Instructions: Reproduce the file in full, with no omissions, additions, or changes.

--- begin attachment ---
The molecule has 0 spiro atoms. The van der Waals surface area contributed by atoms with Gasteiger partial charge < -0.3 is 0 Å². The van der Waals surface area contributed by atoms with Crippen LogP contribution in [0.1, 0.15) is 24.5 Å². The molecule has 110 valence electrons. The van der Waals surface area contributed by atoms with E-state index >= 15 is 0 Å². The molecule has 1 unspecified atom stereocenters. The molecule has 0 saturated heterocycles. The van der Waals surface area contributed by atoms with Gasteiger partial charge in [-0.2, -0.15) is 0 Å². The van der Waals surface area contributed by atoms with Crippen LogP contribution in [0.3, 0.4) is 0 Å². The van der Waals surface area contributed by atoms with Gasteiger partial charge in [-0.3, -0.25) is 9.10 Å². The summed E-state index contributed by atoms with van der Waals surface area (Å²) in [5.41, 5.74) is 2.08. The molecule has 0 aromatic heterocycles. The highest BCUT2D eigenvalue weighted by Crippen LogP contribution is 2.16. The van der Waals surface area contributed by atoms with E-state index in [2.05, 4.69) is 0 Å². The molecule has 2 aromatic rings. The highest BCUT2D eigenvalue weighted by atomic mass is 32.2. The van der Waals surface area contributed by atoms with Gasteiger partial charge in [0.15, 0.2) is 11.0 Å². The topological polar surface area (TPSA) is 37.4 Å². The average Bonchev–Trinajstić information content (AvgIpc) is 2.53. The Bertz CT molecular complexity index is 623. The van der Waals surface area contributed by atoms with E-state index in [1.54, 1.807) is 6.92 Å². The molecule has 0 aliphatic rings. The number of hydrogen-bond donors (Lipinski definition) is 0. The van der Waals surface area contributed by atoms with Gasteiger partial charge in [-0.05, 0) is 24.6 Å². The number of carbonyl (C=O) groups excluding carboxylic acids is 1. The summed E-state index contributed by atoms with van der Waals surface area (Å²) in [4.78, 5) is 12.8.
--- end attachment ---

The molecule has 0 spiro atoms. The van der Waals surface area contributed by atoms with Gasteiger partial charge < -0.3 is 0 Å². The van der Waals surface area contributed by atoms with Crippen LogP contribution in [0.1, 0.15) is 24.5 Å². The molecule has 110 valence electrons. The van der Waals surface area contributed by atoms with E-state index >= 15 is 0 Å². The molecule has 1 unspecified atom stereocenters. The molecule has 0 saturated heterocycles. The van der Waals surface area contributed by atoms with Gasteiger partial charge in [-0.2, -0.15) is 0 Å². The van der Waals surface area contributed by atoms with Crippen LogP contribution in [0.3, 0.4) is 0 Å². The van der Waals surface area contributed by atoms with Gasteiger partial charge in [-0.3, -0.25) is 9.10 Å². The summed E-state index contributed by atoms with van der Waals surface area (Å²) in [5.41, 5.74) is 2.08. The molecule has 0 aromatic heterocycles. The highest BCUT2D eigenvalue weighted by Crippen LogP contribution is 2.16. The van der Waals surface area contributed by atoms with E-state index in [2.05, 4.69) is 0 Å². The molecule has 2 aromatic rings. The highest BCUT2D eigenvalue weighted by atomic mass is 32.2. The van der Waals surface area contributed by atoms with Gasteiger partial charge in [0.15, 0.2) is 11.0 Å². The topological polar surface area (TPSA) is 37.4 Å². The average Bonchev–Trinajstić information content (AvgIpc) is 2.53. The Bertz CT molecular complexity index is 623. The van der Waals surface area contributed by atoms with E-state index in [1.54, 1.807) is 6.92 Å². The molecule has 0 aliphatic rings. The number of hydrogen-bond donors (Lipinski definition) is 0. The van der Waals surface area contributed by atoms with Gasteiger partial charge in [-0.05, 0) is 24.6 Å². The number of carbonyl (C=O) groups excluding carboxylic acids is 1. The summed E-state index contributed by atoms with van der Waals surface area (Å²) in [4.78, 5) is 12.8.